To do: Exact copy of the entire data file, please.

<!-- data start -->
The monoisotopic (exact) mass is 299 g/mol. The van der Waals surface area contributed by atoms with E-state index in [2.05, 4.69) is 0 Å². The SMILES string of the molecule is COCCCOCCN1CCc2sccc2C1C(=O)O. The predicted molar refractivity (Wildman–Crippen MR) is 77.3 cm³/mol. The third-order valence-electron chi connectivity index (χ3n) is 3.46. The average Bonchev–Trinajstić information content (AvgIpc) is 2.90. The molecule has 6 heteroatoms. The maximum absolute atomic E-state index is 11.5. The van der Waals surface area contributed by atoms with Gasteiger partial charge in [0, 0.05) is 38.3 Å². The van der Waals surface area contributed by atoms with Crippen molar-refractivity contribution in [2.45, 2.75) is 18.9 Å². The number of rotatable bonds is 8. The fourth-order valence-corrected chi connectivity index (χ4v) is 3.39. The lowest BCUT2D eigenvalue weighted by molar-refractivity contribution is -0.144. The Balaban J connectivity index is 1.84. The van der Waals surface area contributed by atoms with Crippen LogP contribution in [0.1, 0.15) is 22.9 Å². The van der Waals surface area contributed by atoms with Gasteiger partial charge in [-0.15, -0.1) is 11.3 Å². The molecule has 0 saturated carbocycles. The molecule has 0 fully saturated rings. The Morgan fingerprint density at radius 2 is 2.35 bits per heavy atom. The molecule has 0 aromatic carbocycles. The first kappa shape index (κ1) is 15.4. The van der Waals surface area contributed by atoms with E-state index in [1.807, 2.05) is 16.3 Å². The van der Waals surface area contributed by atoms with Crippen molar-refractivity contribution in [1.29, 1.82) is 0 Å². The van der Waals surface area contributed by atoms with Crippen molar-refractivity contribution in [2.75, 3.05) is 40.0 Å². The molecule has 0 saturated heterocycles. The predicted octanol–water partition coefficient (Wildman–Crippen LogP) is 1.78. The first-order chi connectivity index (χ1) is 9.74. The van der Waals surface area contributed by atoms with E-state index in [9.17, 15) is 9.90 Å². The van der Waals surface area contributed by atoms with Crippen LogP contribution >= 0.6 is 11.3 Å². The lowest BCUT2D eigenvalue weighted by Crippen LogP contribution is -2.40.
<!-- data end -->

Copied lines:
The monoisotopic (exact) mass is 299 g/mol. The van der Waals surface area contributed by atoms with E-state index in [2.05, 4.69) is 0 Å². The SMILES string of the molecule is COCCCOCCN1CCc2sccc2C1C(=O)O. The predicted molar refractivity (Wildman–Crippen MR) is 77.3 cm³/mol. The third-order valence-electron chi connectivity index (χ3n) is 3.46. The average Bonchev–Trinajstić information content (AvgIpc) is 2.90. The molecule has 6 heteroatoms. The maximum absolute atomic E-state index is 11.5. The van der Waals surface area contributed by atoms with Gasteiger partial charge in [0, 0.05) is 38.3 Å². The van der Waals surface area contributed by atoms with Crippen molar-refractivity contribution in [2.45, 2.75) is 18.9 Å². The number of rotatable bonds is 8. The fourth-order valence-corrected chi connectivity index (χ4v) is 3.39. The lowest BCUT2D eigenvalue weighted by molar-refractivity contribution is -0.144. The Balaban J connectivity index is 1.84. The van der Waals surface area contributed by atoms with Crippen LogP contribution in [0.1, 0.15) is 22.9 Å². The van der Waals surface area contributed by atoms with Gasteiger partial charge in [-0.15, -0.1) is 11.3 Å². The molecule has 0 saturated carbocycles. The molecule has 0 fully saturated rings. The Morgan fingerprint density at radius 2 is 2.35 bits per heavy atom. The molecule has 0 aromatic carbocycles. The first kappa shape index (κ1) is 15.4. The van der Waals surface area contributed by atoms with E-state index in [1.807, 2.05) is 16.3 Å². The van der Waals surface area contributed by atoms with Crippen molar-refractivity contribution in [1.29, 1.82) is 0 Å². The van der Waals surface area contributed by atoms with Crippen molar-refractivity contribution in [2.75, 3.05) is 40.0 Å². The molecule has 0 saturated heterocycles. The predicted octanol–water partition coefficient (Wildman–Crippen LogP) is 1.78. The first-order chi connectivity index (χ1) is 9.74. The van der Waals surface area contributed by atoms with E-state index in [9.17, 15) is 9.90 Å². The van der Waals surface area contributed by atoms with Crippen LogP contribution >= 0.6 is 11.3 Å². The lowest BCUT2D eigenvalue weighted by Crippen LogP contribution is -2.40.